return $category;

It is not transparent that Mage_Catalog_Model_Product depends on Mage_Catalog_Model_Category, therefore somebody would have to analyze the entire module to find out class dependencies. I think this harms Magento modularity and makes it less decoupled.

Class dependencies should be transparent and easy to recognize so principles like loose coupling could be applied. Another great thing this approach provides is easiness to test class methods in unit tests by replacing real objects with mock objects in order to provide isolation.

Hopefully Magento2 will fix this by introducing dependency injection.

No queries in entity models

If you are building a database query or even worse using raw sql in your entity model you are doing something wrong. In Magento, entity model classes (classes that inherit from Mage_Core_Model_Abstract) should not contain anything database related because they are on higher level of abstraction.

One way to look at it is to ask yourself if the functionality would work after replacing your model’s resource model with a different one which uses a different database for example.

Not every model should extend Mage_Core_Model_Abstract

If a model is not meant to represent an entity that can be loaded, made changes on and saved, there is no need for it to extend Mage_Core_Model_Abstract. Good examples of this situation are Observer and Cron classes which do not extend anything in Magento Core.

You don’t have to follow the default model structure strictly, you should adjust it your needs.

Don’t do too much in one class

One misconception is that all of your logic should be in one model class. The M in MVC is more of a layer than some exact class. The rule that each class should have only one problem domain applies here as well.

If you notice that your model is doing a lot, try to separate the functionality into more than one class. I like to quote a simple rule mentioned by Ruby on Rails creator David Heinemeier Hansson in his talk where he says: if your class has more than 13 methods or if a folder contains more than 13 files, you should consider refactoring. I think it helps keeping stuff organized so the same rule can be applied here.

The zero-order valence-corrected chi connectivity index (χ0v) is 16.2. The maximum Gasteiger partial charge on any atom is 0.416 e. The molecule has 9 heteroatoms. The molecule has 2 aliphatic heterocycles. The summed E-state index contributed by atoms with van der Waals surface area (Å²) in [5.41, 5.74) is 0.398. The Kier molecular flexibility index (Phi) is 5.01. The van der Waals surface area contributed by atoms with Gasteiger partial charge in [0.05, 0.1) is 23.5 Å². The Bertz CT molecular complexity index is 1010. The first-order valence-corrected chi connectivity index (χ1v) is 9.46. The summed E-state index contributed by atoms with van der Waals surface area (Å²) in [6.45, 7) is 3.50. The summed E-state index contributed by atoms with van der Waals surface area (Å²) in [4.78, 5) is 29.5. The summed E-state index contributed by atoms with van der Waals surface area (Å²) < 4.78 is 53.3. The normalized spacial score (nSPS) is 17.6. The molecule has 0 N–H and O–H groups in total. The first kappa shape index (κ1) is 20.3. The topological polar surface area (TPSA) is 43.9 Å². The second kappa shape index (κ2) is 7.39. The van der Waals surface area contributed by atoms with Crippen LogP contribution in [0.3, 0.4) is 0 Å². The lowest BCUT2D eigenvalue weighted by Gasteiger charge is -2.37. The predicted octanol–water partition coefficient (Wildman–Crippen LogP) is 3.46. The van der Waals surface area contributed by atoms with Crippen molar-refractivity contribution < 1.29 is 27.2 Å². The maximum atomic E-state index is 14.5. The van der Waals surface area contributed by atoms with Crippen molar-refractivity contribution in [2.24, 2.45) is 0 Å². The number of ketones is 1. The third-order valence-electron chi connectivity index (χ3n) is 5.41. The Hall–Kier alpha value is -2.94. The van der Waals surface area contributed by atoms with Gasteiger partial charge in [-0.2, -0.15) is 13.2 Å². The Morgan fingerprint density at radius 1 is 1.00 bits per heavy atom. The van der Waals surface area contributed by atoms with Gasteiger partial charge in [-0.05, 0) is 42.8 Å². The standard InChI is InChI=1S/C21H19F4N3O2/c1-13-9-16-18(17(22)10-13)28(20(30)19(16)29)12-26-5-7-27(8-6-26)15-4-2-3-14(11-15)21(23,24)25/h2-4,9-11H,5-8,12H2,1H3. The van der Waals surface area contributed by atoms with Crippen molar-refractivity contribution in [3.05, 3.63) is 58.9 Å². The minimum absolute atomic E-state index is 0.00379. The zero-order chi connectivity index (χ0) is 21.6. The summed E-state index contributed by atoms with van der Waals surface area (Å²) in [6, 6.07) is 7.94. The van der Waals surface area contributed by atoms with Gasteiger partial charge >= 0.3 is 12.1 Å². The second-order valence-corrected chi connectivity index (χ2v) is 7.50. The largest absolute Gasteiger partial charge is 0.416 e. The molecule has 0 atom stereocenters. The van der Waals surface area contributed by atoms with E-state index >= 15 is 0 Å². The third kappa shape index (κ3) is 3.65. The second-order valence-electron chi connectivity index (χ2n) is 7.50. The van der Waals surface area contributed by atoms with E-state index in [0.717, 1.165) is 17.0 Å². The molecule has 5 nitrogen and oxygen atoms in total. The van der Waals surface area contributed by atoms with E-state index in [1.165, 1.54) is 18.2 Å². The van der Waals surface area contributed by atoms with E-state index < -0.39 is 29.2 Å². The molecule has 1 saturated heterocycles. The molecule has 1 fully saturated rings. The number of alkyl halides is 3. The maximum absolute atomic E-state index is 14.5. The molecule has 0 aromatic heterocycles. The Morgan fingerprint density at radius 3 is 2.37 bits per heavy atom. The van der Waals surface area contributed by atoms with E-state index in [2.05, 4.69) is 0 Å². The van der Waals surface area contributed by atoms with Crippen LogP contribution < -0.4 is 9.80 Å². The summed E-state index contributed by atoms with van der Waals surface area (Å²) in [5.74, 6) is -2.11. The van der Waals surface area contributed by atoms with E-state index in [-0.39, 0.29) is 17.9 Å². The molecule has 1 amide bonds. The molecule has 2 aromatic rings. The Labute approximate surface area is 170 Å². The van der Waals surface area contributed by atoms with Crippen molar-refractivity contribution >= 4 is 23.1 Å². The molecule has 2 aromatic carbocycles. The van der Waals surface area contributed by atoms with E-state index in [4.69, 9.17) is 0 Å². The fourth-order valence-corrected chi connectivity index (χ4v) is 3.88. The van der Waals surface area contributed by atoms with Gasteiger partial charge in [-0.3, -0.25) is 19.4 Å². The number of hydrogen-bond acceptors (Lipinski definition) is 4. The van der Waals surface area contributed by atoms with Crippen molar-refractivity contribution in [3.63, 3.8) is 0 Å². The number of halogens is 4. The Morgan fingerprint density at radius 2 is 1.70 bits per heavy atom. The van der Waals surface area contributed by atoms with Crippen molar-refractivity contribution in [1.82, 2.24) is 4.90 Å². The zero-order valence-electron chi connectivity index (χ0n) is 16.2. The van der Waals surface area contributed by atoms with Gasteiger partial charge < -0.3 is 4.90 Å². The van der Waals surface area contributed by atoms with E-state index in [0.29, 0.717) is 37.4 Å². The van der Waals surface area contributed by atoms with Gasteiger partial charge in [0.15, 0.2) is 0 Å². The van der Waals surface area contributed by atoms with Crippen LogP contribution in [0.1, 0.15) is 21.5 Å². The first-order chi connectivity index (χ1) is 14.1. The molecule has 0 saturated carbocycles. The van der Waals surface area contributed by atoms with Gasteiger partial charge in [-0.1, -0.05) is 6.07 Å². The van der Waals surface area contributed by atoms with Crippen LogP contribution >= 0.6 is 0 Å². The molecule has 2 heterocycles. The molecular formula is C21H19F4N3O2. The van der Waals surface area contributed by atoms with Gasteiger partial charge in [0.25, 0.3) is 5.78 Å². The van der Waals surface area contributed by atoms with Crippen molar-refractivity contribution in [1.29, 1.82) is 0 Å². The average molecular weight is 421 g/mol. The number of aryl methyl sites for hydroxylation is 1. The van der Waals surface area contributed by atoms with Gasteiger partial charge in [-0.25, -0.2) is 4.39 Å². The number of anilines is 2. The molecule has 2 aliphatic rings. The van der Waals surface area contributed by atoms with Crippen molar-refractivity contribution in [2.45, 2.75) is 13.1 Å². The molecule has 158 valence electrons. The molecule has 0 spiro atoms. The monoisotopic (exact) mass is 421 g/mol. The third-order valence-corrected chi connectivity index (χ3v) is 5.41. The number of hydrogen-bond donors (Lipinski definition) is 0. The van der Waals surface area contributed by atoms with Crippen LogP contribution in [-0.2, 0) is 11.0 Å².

Always have performance in mind. Model is a part of the application that can dramatically impact performance. Making as few queries as possible and not loading models in a loop are things to keep an eye on.

Don’t use models in templates

You should never use models in your templates because this creates unmaintainable code and violates the whole idea of separating concerns. Whenever you have a need to use model in your template put that method call in a Block and then place the Block method in template.


Saying everything about models usage would require more than one article. These are only some basic recommendations.

Think I missed something? Post it as a comment please.

Would you like to recommend this article to your friends or colleagues?
Feel free to share.

This article was posted in category Magento.

Leave a Reply

Your email address will not be published. Required fields are marked *